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When We Were Young

Anything was possible

By Erin BarteskiPublished 10 months ago 3 min read
When We Were Young
Photo by Oliver Kruse on Unsplash

The sound of waves rushing back and forth along the shore. White foam clinging to the rocks for dear life, afraid of being drawn back out into the black emptiness.

I couldn’t imagine my life not growing up lake front. The serene beauty of it but also how quickly it can pluck life away. It wasn’t until I was nine years old that my parent’s put me in swimming lessons. But by then, I was already haunted by the water. It was a kid from school’s birthday party; I had attended, they called for lunch and cake so all the kids rushed out of the water leaving me alone. For a second, my feet could no longer touch the bottom. Water covered my face, and I began to panic, unable to cry out for help. I thrashed my arms wildly and kicked my legs as hard as I could until my face broke the surface again. I did it. I learned to swim by drowning. There was no one there but me wrapped in the cold, dark, comforting embrace of the water. I think she’s always been there for me, guiding me with her hand. As a reminder of how quickly circumstances can change.

The rest of my adolescent years were spent boating, tubing, swimming with my friends, sledding, ice fishing and walking on the ice in winter-time. There were always stories from the locals though, about people that went out and never returned home. Ceremonial crosses lined the rocks and reefs of the area that caught unsuspecting people of guard, but that was just apart of life here. The village was in fact too small to be considered as such until the summer months, at which our population dramatically increased. A lot of three-season cabins remained dormant for the winter months, that we might have broken into. Even tourists from all over would traveled to our remote community for the fishing.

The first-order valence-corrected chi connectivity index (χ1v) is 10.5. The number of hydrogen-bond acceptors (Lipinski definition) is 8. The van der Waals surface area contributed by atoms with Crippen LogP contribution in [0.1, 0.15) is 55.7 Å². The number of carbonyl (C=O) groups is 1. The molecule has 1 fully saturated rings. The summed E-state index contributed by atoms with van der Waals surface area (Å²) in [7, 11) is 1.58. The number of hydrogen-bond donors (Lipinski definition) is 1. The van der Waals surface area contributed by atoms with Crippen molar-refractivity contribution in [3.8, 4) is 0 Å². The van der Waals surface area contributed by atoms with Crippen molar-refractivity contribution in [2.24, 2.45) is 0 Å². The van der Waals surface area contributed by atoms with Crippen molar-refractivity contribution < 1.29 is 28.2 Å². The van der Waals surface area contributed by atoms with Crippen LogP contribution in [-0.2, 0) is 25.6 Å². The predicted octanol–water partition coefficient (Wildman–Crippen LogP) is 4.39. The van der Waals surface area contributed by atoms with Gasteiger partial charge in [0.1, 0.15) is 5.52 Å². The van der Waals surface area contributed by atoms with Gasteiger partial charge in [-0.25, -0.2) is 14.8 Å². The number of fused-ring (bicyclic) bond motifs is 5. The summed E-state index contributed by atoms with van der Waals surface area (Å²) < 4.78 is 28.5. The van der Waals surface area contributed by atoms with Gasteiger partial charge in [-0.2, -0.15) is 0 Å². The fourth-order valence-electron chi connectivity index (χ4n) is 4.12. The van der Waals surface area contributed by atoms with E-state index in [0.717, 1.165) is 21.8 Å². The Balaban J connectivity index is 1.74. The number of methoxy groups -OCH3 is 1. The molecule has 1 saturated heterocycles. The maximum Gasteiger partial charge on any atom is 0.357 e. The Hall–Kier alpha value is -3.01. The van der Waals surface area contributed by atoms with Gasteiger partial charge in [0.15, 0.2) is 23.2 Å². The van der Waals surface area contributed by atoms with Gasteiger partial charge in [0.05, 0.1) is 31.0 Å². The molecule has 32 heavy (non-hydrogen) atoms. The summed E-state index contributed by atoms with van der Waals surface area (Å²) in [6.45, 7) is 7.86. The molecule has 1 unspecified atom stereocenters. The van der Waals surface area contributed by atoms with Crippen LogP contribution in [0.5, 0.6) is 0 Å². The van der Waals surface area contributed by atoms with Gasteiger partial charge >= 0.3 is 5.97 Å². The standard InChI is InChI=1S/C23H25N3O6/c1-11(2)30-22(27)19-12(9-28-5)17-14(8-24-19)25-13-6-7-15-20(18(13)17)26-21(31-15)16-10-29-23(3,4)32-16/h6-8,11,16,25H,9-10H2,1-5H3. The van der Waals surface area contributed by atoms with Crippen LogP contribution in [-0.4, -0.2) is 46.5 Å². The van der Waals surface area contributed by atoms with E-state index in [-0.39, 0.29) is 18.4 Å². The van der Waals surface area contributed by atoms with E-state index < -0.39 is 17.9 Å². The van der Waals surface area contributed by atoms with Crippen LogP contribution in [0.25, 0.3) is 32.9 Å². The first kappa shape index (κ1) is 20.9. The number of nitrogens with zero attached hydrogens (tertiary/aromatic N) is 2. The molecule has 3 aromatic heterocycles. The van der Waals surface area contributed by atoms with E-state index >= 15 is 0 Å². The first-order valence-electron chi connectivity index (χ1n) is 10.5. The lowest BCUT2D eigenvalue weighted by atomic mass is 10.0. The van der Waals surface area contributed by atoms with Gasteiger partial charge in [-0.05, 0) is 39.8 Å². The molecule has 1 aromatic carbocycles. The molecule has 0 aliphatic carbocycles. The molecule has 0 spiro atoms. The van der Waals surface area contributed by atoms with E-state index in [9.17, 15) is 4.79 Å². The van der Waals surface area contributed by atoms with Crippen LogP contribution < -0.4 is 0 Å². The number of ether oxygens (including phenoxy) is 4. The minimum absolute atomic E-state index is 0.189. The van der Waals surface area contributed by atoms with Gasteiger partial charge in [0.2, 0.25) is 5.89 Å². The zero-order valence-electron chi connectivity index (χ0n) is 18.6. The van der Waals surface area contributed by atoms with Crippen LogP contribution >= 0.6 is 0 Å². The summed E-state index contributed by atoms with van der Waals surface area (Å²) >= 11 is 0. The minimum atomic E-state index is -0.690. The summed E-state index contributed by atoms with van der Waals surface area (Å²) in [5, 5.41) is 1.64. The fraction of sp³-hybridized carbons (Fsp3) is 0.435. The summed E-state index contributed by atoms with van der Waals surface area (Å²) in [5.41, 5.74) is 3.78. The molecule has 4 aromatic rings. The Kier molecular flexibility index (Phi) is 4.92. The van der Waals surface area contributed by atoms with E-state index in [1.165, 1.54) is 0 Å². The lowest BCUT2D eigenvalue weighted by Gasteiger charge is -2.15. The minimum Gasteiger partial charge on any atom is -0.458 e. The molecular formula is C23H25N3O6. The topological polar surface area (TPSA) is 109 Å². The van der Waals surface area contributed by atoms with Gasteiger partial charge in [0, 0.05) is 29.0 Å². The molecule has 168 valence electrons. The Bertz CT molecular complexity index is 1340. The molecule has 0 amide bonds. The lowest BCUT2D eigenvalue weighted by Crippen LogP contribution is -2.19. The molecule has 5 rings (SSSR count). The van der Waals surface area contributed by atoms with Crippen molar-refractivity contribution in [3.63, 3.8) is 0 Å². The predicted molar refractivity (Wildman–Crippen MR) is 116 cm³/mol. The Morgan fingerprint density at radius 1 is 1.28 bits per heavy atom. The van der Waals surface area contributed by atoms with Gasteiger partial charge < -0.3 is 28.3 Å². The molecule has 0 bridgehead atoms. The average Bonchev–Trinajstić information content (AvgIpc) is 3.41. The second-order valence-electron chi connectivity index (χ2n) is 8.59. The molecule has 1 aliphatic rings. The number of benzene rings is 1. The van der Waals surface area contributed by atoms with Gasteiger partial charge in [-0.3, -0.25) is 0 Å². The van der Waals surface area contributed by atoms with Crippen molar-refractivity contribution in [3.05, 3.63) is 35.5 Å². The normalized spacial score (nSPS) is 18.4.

The limestone crevices and caverns nearby are what remains of an ancient sea. Over time, the coral reefs and lime mud compacted into limestone.

The Oogo Bogo, my friend told me lived in the water but we only caught glimpses of the beast and heard it at night. Was it real? Or just some story we told each other to scare one another when our imaginations ran wild. The water was covered in a thick layer of ice and when it shifted, it made such a loud sound that echoed off the land. We assumed it was the elusive creature moving about at the bottom of the water. I wasn’t one to turn down a dare, so I would run straight into the icy water at the beginning of winter because I wasn't afraid when my friends were around. Usually, their fear was enough for all of us.

The water was sacred to us kids in a way, we held bonfires on the beaches to burn painful memories of the past that we wanted to forget. To release bad energies when boys wronged us, cleanse and start anew. Anytime a breeze rolled off the water and surrounded me, I felt at home. Connected to my roots. I have always been drawn to air for as long as I can remember. The windier, the better. A blanket that activates my goosebumps.

One summer afternoon, Leah and I rented a canoe from the Marina but we stayed close to the shoreline, when we spotted a dog. I tried to talk to it but it got too excited and jumped into our canoe. We tried to balance the weight by leaning the other way and ended up tipping the canoe. I had to go home soaked to the bone and explain to my parents what had happened, who thought it was just another lie.

Late afternoon days, after school we would spend in the boathouses. The ones without locks, anyways. It is where we went to talk and smoke the forbidden cigarette. Carve our names into the wooden walls. A place we could pretend was our very own.

I loved exploring the nearby islands, except trying to rock climb in flip-flip sandals but we were young. What did we know? Imagining what the old collapsing buildings used to be. Finding old trinkets in the dirt such as old Coca-Cola cans and other garbage people left behind, no telling how long ago.

I wonder how many bones could be found on an island? Human and animal alike. Exploring a place not many people have seen is quite extraordinary. You feel like your apart of some secret club worthy enough to see. Did humans actually ever live here? Was that collapsing structure a school house? There is something so serene about nature taking back what is rightfully theirs.


About the Creator

Erin Barteski

Fascination with the unknown

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